With the number of new cases of COVID-19 continuing to set records in the U.S. and deaths from the disease rising daily, public health officials and politicians have increasingly pinned their hopes of overcoming the coronavirus pandemic on a vaccine.
On May 15, the Trump administration announced the kickoff of “Operation Warp Speed,” an ambitious government effort “to have substantial quantities of a safe and effective vaccine available for Americans by January 2021.” Since then, the administration has identified a number of companies it believes are most likely to successfully produce a vaccine, including Novavax, AstraZeneca, Moderna, Johnson & Johnson, Emergent BioSolutions, Merck and Pfizer, and has awarded them billions in grant money.
On July 4, President Trump all but guaranteed that a vaccine would be ready before the end of the year.
“We are unleashing our nation’s scientific brilliance and we’ll likely have a therapeutic and/or vaccine long before the end of the year,” Trump said during his address from the White House.
Asked about that prediction one day later, Food and Drug Administration Commissioner Stephen Hahn was less certain.
“I can’t predict when a vaccine will be available,” Hahn said.
The urgency of developing a COVID-19 vaccine is underscored by the number of people killed by the disease. As of Thursday afternoon, nearly 133,000 Americans had died of the disease caused by exposure to the coronavirus. The Centers for Disease Control and Prevention estimates that by July 25th, that number could be as high as 160,000 Americans.
In order to slow the transmission of COVID-19 in the U.S., Dr. Anthony Fauci, the leading expert on infectious diseases on the Coronavirus Task Force, has said that 70 to 80 percent of the population will need to be immunized against it, meaning that at least 230 million doses will need to be manufactured.
Who will pay for a COVID-19 vaccine to be developed and produced?
On Tuesday, the Trump administration announced it was awarding Maryland-based biotech firm Novavax a $1.6 billion grant to deliver 100 million doses of a two-part vaccine (enough to inoculate 50 million people) by January, if it is shown to be safe and effective in clinical trials. That’s a bet using taxpayer money, of course, and it follows other grants already made to private companies who are also funding their own research. All told the U.S. government has so far spent nearly $4 billion on vaccines for COVID-19 that it can’t be sure will ever be brought to market. Congress has appropriated $10 billion for a vaccine, but the Trump administration has said more may be needed.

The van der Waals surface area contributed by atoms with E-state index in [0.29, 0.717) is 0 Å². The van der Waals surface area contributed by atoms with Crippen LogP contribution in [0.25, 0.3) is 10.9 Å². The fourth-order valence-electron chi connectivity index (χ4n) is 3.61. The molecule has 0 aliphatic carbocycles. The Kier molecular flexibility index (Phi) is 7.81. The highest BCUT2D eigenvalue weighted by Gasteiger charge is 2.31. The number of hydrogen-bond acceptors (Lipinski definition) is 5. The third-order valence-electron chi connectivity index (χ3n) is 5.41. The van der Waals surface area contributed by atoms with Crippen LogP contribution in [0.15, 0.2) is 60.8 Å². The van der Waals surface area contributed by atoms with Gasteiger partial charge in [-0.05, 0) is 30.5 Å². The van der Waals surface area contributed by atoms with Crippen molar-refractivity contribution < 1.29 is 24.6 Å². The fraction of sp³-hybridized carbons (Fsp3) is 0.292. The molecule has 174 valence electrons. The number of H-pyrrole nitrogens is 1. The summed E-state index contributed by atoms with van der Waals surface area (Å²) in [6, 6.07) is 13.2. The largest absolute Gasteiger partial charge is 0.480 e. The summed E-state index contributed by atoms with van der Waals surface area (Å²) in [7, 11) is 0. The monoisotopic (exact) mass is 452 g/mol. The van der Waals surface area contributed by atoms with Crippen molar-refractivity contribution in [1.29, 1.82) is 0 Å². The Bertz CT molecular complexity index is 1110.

To speed deployment, “we’re going to start manufacturing doses of the vaccines way before we even know that the vaccine works,” Fauci said in an interview with the Journal of the American Medical Association.
China is also pouring money into five experimental vaccines for COVID-19 and could come up with a safe and effective one before the U.S., but no one manufacturer has the capacity to produce as many doses as will be needed; health experts estimate from five to 10 different companies will probably need to be enlisted in the effort.
Who will receive the vaccine first?
Because there will be a significant lag time — perhaps several months — between when the first doses of the vaccine are produced and enough are ready to inoculate the majority of the U.S. population, the government has begun working on a ranking system to determine who will receive it first, the New York Times reported.
The Centers for Disease Control and Prevention and a committee of health experts outside the government began meeting in April on the ranking system. The plan, which has yet to be finalized, calls for medical and national security officials to receive the vaccine first, the Times reported. Next up would be workers deemed essential to the economy and people who fall into high risk categories for COVID-19 such as the elderly and people with underlying health conditions.
More controversial, however, is a the discussion of whether to inoculate Black, Latino and Native American citizens ahead of whites since those racial groups are have fallen ill from COVID-19 at disproportionate rates.
“Among some racial and ethnic minority groups, including non-Hispanic black persons, Hispanics and Latinos, and American Indians/Alaska Natives, evidence points to higher rates of hospitalization or death from COVID-19 than among non-Hispanic white persons,” the CDC states on its website.
Black Americans and Native Americans (including Alaskan native persons) are hospitalized due to COVID-19 at a rate five times that of whites, the CDC data show, while Hispanics are hospitalized at a rate of four times that of whites.
A final decision on the ranking order has not yet been made.
Who makes money off a successful vaccine?
While it is still unclear how much drug companies will charge for a COVID-19 vaccine, most insurance companies have gone on record as saying they will cover that expense for members. There is also a push by Democrats in Congress to make sure that any American who needs a vaccine can receive one free of charge. At the same time, companies have a lot to gain if their vaccines show promising results. Since the Trump administration announced its grant to Novavax, for instance, the company’s stock has risen by 2,527 percent, the Wall Street Journal reported.
In part, that’s because health experts believe that COVID-19 will, like the common flu, become seasonal, requiring a different vaccine every year. That may help explain why companies are rushing to make sure their vaccine is the first to be adopted. The long-term benefits of that association are easily worth billions.
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